(Jan. 8, 2019) -- Writing is bringing together strangers who have shared experiences as caregivers in a special series sponsored by the UTSA Center for Military Families.
The “Writing Back to You” Caregiver Writing sequence started in July 2018 and provides a safe space for participants to connect, express themselves and heal through the power of the written word.
Thomas Porter, the workshop’s writing director, said he got involved with the project because he wanted to hear the unique stories of military caregivers.
“I had recently experienced the death of my sister, who was a hairdresser in Bandera, Texas, and I needed a place to share and learn,” said Porter. “As caregivers share their stories, I enjoy the friendship. We discuss the rippling effects of heartbreak and loss. We also explore concrete plans, projects and possibilities that keep each of us moving forward.”
Porter said an unwritten rule of the program is that everyone can share the unvarnished truth about their lives without being judged.
“Although, we are a writing workshop and one purpose is to write, we also focus on intense listening. Sharing is intense, truthful and helpful,” said Porter. “After sharing, we write, using a prompt that has emerged from our discussion or from prior meetings. Our writing and sharing usually address how to cope with our past and use our present experiences to move forward with specific projects and plans for the future.”
Colleen Saffron, a fiction writer who drives from Killeen to participate in the program at the UTSA Downtown Campus, said she enjoys the camaraderie of sharing stories with each other.
“Writing allows us to express things that we are not always at liberty to say. Our feelings, our frustrations and our grief can be raw and overwhelming,” said Saffron. “It’s not comfortable for others and, to be honest, does not fit the narrative of ‘hero’ families, but it’s a difficult road we are on and this allows us to be a voice. Caregivers are often voiceless, everything is usually focused on the veteran. I often feel like an accessory to my husband’s wounds.”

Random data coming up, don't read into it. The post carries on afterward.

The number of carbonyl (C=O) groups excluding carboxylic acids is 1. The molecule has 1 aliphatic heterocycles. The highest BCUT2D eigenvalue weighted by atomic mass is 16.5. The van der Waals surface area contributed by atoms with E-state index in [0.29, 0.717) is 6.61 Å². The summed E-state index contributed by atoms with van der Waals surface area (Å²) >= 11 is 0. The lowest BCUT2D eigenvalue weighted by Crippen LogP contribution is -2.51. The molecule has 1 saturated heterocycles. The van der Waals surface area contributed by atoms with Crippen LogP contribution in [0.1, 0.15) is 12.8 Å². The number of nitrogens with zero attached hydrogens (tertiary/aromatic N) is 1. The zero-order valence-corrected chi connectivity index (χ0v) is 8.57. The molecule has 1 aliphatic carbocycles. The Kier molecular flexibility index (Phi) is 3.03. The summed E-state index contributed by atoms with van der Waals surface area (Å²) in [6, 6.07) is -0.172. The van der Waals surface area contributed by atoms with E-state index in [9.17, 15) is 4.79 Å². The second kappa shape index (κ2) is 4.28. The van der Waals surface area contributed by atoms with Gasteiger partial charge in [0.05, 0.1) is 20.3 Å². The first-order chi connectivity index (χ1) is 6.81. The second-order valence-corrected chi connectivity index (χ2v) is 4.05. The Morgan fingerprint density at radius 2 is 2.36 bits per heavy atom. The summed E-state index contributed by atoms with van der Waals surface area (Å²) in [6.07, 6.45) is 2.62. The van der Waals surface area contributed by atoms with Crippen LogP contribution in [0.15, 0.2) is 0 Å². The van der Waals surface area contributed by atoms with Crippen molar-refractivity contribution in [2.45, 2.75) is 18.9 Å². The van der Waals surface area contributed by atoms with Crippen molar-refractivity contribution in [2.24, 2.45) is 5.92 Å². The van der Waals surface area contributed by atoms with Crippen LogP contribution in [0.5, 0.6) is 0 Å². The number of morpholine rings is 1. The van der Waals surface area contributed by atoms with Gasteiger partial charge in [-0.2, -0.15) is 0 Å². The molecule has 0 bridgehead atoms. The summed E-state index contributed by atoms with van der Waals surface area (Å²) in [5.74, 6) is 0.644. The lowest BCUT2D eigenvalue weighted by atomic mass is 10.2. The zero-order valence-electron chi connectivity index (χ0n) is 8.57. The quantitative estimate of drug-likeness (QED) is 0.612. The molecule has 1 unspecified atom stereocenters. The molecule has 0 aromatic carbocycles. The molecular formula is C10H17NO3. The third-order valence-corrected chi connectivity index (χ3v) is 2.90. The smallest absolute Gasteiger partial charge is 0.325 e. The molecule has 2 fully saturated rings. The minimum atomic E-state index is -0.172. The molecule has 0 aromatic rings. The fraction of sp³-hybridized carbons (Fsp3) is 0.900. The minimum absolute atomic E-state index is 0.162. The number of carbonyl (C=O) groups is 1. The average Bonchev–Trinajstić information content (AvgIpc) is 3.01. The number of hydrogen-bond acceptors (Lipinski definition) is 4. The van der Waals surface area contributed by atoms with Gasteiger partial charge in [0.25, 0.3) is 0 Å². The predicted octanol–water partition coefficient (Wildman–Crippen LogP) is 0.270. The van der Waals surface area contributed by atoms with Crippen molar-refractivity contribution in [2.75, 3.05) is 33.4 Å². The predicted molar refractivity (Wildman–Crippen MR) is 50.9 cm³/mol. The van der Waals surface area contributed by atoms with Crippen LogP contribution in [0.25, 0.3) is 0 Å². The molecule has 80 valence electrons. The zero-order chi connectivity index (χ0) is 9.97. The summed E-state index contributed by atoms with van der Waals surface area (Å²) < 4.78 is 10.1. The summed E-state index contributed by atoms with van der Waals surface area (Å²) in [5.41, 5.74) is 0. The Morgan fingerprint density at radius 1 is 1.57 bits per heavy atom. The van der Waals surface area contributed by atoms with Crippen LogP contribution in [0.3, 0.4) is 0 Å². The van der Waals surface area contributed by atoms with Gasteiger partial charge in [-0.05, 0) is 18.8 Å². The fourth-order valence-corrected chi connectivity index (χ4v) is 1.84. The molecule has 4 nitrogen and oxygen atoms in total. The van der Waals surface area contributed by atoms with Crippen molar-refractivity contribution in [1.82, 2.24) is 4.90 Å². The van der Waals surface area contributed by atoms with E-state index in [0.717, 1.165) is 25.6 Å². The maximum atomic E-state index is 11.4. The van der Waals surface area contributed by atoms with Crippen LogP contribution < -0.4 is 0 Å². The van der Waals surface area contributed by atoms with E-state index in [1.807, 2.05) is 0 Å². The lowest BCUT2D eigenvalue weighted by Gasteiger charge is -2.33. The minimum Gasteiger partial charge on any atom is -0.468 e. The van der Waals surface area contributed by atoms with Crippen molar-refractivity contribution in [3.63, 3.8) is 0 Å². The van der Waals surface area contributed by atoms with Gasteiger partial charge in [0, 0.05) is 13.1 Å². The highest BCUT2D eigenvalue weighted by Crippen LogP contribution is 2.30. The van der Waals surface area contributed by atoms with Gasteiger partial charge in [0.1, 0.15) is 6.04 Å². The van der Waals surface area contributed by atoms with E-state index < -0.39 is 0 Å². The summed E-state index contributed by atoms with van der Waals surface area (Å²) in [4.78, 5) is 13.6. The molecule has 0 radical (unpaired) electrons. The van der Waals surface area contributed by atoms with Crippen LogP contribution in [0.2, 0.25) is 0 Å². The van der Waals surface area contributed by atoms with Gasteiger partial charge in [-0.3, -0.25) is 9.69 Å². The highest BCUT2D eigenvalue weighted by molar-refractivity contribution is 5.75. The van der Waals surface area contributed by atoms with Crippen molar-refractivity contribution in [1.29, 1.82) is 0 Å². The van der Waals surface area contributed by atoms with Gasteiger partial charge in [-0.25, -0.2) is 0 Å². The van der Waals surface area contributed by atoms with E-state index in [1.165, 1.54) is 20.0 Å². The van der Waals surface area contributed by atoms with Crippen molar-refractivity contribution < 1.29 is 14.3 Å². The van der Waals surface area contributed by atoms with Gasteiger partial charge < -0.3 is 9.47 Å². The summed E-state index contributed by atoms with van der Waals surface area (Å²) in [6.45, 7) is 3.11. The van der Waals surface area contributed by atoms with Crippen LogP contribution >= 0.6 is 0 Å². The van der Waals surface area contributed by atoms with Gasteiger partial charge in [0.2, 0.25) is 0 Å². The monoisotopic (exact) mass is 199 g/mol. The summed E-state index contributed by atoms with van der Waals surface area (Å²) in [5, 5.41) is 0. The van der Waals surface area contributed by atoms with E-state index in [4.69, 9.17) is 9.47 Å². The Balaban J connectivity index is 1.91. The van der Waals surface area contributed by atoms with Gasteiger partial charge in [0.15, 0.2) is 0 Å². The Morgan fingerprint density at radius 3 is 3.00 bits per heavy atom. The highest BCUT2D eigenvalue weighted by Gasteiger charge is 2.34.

When asked what some of the challenges military caregivers face that others might not know about, Saffron responded, “The hours of waiting. At appointments, for their medication to work. For a crisis. For an event or a need. It’s mind numbing at times, just waiting for whatever happens next. You develop a tension because you are always waiting for something.”
Another participant, who wishes to remain anonymous, said, “It is not uncommon, for caregivers to not have anyone in their immediate family or circle of friends to share some of their most painful experiences from their journey. Many in the community honor and celebrate military members and their service, yet they cannot truly know the many hardships the caregivers experience.”
Another participant, Sabine Ward, a Special Engagement Representative with Mission 22, an organization that works to reduce the incredibly high number of veteran suicides, said that the workshops are filled with great conversation and deep admiration for each other.
“Life may have dealt us each challenging cards, but it is what we do and how we each deal with it, that sets us apart. Here, I find a safe, nurturing environment that empowers me, and I leave with a ‘full tank’ ready to face my world once again,” explained Ward.
The UTSA Center for Military Families is supported by the UTSA Institute for P-20 Initiatives. The Institute intends to use its contacts and resources to help grow the Center and offer more workshops like these in the future.
“This program exemplifies UTSA’s role as an urban serving university and the power of using research and practical means to better understand how to mediate challenging circumstances in the lives of military families,” said Carmen Fies, associate professor in the UTSA Department of Interdisciplinary Learning and Teaching.
Learn more about UTSA’s Center for Military Families.
Learn more about UTSA Institute for P-20 Initiatives.
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